Ask the Redskins the motive behind George Allen's latest surprise, the rehiring of veteran safety Brig Owens, and most shrug their shoulders and reply, "Who knows?"

"Don't ask me to explain the man upstairs," one veteran pleaded, "because I can't."

The theories will fly fast and furious in the next few days, although Allen's latest decision was a popular one at Redskin Park. It was learned that some black players were upset last week when Allen re-signed Jerry Smith, claiming he needed the tight end to provide leadership for the team. If so, said some, then Owens should have been brought back with Smith.

It also was learned that several black players expressed their displeasure to team officials over what they saw as a slight to Owens. Allen denied that yesterday, insisting, "No one ever mentioned it to me, not one person. This was strictly my own decision."

Anyone familiar with the inner workings of professional sports should not be surprised at reports there still are black-white divisions, even on the Redskins, a team that constantly tells the outside world "we are together."

It is unlikely the Redskins will be split by racial problems, although several players say there is the same black-white division on the Redskins as on most other teams. Most black players stay together. So do the whites.

And there is another split among the Redskins: the young versus the old. It is known, for example, that a number of the veterans on the team still question the determination and loyalty of third-year running back Mike Thomas.

Their doubts go back to the 1975 season, when Thomas, then a rookie, missed several games with what some older players say were minor injuries. They say he could have played, and should have because the team needed him.

The same group was upset that Thomas missed all of the 1977 training camp with a pulled hamstring muscle. His signing a $100,000-plus contract halfway through the summer caused some resentment, too, particularly among several veterans who are having difficulty with their negotiations.

We practice every day, they grumbled. Why can't he?

Another issue very much on the minds of the players is the continuing quarterback controversy.This, too, is a classic confrontation between young and old.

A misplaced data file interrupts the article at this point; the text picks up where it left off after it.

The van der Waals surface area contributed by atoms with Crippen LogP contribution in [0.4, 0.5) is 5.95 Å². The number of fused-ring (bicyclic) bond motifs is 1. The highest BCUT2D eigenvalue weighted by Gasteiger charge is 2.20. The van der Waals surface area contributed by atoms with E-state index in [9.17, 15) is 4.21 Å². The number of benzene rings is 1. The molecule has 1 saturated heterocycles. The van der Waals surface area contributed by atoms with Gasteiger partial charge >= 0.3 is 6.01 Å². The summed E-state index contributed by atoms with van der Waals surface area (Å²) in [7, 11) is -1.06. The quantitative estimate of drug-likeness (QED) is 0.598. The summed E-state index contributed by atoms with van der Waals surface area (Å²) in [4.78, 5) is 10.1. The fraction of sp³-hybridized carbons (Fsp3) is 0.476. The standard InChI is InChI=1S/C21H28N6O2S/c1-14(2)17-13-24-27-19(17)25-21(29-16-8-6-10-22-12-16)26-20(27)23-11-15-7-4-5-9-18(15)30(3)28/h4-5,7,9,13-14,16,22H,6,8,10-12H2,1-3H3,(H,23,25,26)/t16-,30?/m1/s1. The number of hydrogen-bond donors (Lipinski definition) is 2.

Some younger players wonder how much longer Allen will stick with Billy Kilmer, his game but banged-up quarter back.

No one on the Redskins questions Kilmer's heart or his courage. But his performances the first two games of the season have left grave doubts about his ability to function successfully for an entire year.

Said one club official who asked not to be quoted by name, "I love the guy, and I never want to say anything about him, but I think this St. Louis game is going to be pivotal for Billy. If he has a good game, if he plays better than he has been playing, he'll be the man. If not, George has another tough decision."

Redskin players always insist publicly that it makes no difference who is quarterbacking. But the people who have to catch passes say privately that they prefer Joe Theismann's fast balls to Kilmer's floaters, for the simple reason that a zipped pass makes it more difficult for defenders to come in and knock receiver's head off.

But there also are people who still wonder about Theismann. They would like to believe that, after four years, he has matured enough to follow Allen's grind-it-out offensive philosophy.

But also they point to the half-dozen interceptions he threw in preseason games and the occasional reckless streak that makes him do strange things at just the wrong time. The classic example, of course, is the interception last year against the Giants in the Meadowlands, a blunder that nearly ruined the Redskin season.

Theismann's remark to a gathering of fans Monday night, when he expressed displeasure over his back-up role, surely was interpreted as another example of his immaturity by the veteran function on the team, even though, Theismann publicly apologized yesterday.

Still, the same group of veterans had to be gratified by Allen's decision to bring Owens back into the fold. Clearly, when he and Smith were cut two weeks ago, every player over the age of 30 had to ask himself, "If Allen could let those two guys go, am I next?" Was that the payback for all those years of loyalty?

Yesterday, Allen, went a long way toward reassuring some of the doubters, and maybe even gave himself a big lift as well. That is what Bobby Mitchell, Allen's director of pro scouting, believes was really behind the Smith Owens move.

"It's not black or white, it's not young or old," Mitchell said. "When things are tough, George wants his veterans. That's my opinion.

"From a personnel point of view, sure I want to see some of the kids make the team. But if they don't fit in, and George feels more relaxed the other way, we should not be in a position to force him into accepting anything else.

"Having Jerry there last week was important to George. You know these guys aren't going to go out there and single handedly win a football game. But they will relax George. And if he feels better, then the team is going to feel better.

"So I can't tell you why. I can just tell you he makes the decisions, and he always will. And that's how it should be."